Originally it said it was going to be 22 days, now it's down to 14, now they said it's going to be 11 days starting just about the Fourth of July. That's better news, but I'm certainly not ecstatic about the news. —Utah Rep. Rob Bishop
SALT LAKE CITY — Pentagon officials say budgets cuts will force most of its civilian workforce to take 11 unpaid leave days this year to help make up for a $30 billion shortfall in the defense budget.
“I tried everything,” Defense Secretary Chuck Hagel said during a town hall meeting Tuesday in northern Virginia. “We did everything we could not to get to this day this way. But that's it. That's where we are."
Utah Rep. Rob Bishop said Wednesday the 11-day furloughs could be worse.
“Originally it said it was going to be 22 days, now it’s down to 14, now they said it’s going to be 11 days starting just about the Fourth of July. That’s better news, but I’m certainly not ecstatic about the news,” he said.1 comment on this story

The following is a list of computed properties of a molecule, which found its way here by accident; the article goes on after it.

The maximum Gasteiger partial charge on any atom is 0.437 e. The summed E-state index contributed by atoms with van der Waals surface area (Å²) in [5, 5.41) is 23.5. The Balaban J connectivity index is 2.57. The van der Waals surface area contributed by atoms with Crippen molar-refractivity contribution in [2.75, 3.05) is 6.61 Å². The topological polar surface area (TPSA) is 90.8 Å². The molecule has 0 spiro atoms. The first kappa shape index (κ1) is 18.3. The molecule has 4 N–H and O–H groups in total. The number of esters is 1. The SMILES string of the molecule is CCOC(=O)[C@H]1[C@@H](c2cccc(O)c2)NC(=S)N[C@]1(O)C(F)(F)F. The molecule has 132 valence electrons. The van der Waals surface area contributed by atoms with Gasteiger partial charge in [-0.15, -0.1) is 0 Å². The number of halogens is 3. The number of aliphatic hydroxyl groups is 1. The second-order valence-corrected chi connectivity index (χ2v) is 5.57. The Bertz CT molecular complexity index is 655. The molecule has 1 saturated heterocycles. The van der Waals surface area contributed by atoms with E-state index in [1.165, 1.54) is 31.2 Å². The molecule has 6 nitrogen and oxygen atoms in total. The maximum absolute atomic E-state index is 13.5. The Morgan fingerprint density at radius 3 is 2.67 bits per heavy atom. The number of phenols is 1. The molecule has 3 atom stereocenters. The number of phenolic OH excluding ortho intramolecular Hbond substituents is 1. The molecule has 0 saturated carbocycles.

These furloughs will save an estimated $1.8 billion and affect more than 600,000 civilian Defense Department workers, according to the Department of Defense. Bishop said there was still enough flexibility in the budget to change things around.
The Pentagon has already cut back on training and deployments and will soon stop flying about one-third of the Air Force's combat squadrons in the active forces, including members of Hill Air Force Base’s 388th Fighter Wing.
Under pressure from military leaders and members of Congress, the Navy will be able to avoid furloughs for tens of thousands of workers at shipyards.
Bishop also questioned why some positions with the Navy are not being furloughed.
Contributing: Associated Press